By Thomas Cowley
J.J. Abrams has recently gone on record with The Times Magazine in the U.K. About wanting to bring mystery back to the Star Wars films and its universe.
“The beauty of [the original film] was that it was an unfamiliar world...and yet you want to see it expand and to see where it went.”
Now, were this any other filmmaker this would simply read as “we want to build upon what has already been established” but with Abrams, it is an entirely different scenario. Abrams creative process, as he has said himself, is driven by the concept of “The Mystery Box”. He has given a TED Talk about the subject but the readers digest version of the concept is that audiences like to be surprised. That is basically it.
And while that is not a bad concept nor is it false, Abrams has always been better at crafting suspense in his promotional material rather than executing it in his actual movies. In order to back my statement I will provide two examples: Cloverfield and Star Trek Into Darkness. There will be spoilers here for these two movies but with Star Trek having been out since May and Cloverfield for over 5 years now, I'm assuming those interested in reading have already seen these movies.
Abrams did not direct Cloverfield, but he wrote the story and was a main producer and had his name plastered on absolutely every aspect of it that it is a fair example. Cloverfield was promoted as a huge mystery that audiences would remember for a life time and its viral marketing technique build up hype to insane levels. But hype is a cruel mistress and it is always eager to watch you eat it. If a film is bad but has a lot of hype, then much like Icarus, the burn and fall will only be greater for it. Cloverfield viral marketing was tight lipped throughout production and before release. So much so that when rumors began flying around that it was a Voltron movie or based on Lovecraftian horror, the studio simply let speculation run wild in order to sell more tickets. And while this is great for marketing, it ultimately results in failure when the audience finally sees the finished product. Cloverfield ended up being exactly what we originally thought it was: a monster movie shot with a hand held camera. Hell that is giving the film too much credit. It was a 85 minute trailer. We exit the theater knowing exactly as much about the movie and the creature as we did from the trailers before we even saw it. Honestly watch the trailer on repeat for an hour and a half occasionally pausing to intercut it with still images of a guy talking on a phone and you basically have the same experience.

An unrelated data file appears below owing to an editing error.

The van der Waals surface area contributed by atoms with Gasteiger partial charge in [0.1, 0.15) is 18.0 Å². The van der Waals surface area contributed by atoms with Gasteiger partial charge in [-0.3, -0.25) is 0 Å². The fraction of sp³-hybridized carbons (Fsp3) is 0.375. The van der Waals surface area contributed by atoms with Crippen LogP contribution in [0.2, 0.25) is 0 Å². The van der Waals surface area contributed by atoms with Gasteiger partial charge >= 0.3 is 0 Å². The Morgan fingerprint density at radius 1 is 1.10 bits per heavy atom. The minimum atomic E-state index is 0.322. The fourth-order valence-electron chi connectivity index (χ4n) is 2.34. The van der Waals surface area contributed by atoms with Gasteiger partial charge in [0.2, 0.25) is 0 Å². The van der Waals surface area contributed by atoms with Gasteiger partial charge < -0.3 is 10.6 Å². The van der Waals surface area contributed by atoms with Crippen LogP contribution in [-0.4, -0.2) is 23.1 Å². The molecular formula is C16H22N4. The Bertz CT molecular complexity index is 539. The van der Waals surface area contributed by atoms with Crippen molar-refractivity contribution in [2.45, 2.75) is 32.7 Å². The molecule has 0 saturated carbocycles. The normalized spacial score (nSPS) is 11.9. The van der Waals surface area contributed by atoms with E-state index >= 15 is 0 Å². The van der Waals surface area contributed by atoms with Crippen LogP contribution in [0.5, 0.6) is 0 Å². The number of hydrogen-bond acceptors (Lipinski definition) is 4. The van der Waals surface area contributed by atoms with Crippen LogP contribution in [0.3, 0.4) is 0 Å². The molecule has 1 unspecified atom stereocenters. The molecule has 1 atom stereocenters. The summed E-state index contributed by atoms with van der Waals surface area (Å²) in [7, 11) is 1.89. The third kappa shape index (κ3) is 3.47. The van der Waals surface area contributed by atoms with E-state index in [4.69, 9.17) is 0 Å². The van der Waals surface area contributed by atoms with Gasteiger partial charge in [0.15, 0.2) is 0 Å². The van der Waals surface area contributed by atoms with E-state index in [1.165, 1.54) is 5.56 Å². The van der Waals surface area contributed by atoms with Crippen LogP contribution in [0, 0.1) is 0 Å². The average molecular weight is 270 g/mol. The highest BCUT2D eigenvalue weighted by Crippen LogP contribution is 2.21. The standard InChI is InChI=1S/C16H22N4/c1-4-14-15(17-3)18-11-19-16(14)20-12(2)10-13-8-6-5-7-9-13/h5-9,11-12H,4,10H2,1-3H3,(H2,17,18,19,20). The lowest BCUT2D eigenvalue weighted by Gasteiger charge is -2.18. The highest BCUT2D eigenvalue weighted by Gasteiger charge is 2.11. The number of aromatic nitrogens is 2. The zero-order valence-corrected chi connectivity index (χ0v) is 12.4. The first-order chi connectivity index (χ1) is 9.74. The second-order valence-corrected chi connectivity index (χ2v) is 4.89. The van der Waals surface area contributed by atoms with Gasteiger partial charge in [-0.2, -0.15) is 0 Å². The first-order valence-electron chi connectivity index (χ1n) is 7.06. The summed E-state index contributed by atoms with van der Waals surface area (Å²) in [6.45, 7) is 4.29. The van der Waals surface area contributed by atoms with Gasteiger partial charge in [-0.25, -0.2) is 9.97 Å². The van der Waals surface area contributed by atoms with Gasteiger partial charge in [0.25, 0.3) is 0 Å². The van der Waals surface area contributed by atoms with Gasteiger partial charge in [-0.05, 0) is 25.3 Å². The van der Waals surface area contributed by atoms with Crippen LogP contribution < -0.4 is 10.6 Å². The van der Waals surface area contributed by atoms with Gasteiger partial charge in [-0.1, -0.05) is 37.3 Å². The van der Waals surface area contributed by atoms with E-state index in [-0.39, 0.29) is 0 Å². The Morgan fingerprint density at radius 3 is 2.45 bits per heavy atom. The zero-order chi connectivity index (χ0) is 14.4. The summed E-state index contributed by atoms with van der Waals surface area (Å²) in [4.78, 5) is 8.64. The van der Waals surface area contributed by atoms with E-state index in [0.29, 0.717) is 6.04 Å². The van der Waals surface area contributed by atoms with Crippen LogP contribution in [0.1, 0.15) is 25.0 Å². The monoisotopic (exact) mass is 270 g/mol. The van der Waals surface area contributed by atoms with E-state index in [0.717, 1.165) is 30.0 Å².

Star Trek: Into Darkness was shrouded in mystery as to who exactly Benedict Cumberbatch would play in the new film and once again heavily utilized viral marketing as a source of promotion. This question was quickly answered by nearly every Trek fan (I refuse to use “Trekkies” because it sounds like a condescending mother explaining a vacation to her infant) and as a result it was speculated that the character was Khan from the original show and 1980 hit, Star Trek II the Wrath of Khan. This two turned out to be right on the nose and again fell completely flat. Khan was ingaging in Wrath of Khan because he was an unanswered question from the original 1960's run. Fans knew about him, they had a a history, they were surprised and shocked that he was back. In Star Trek Into Darkness, we have never met him before, know nothing about him, and his grand reveal means nothing to anyone who isn't a fan, and fans already guessed it before hand so what was the point of the mystery?
Both times Abrams has attempted to create intrigue and a surprise, but both times he seems to only remember it during marketing and forgets about it as soon as the movie starts. He is not a bad filmmaker, but he is a much better producer and marketer in my opinion. So with Star Wars about to get the same “Mystery Box” treatment I am very skeptical as I'm sure many other fans are. After the lackluster response to the prequel trilogy, many fans are jaded and will lash out in many ways, so whether this mystery box concept pans out or not, only time can tell.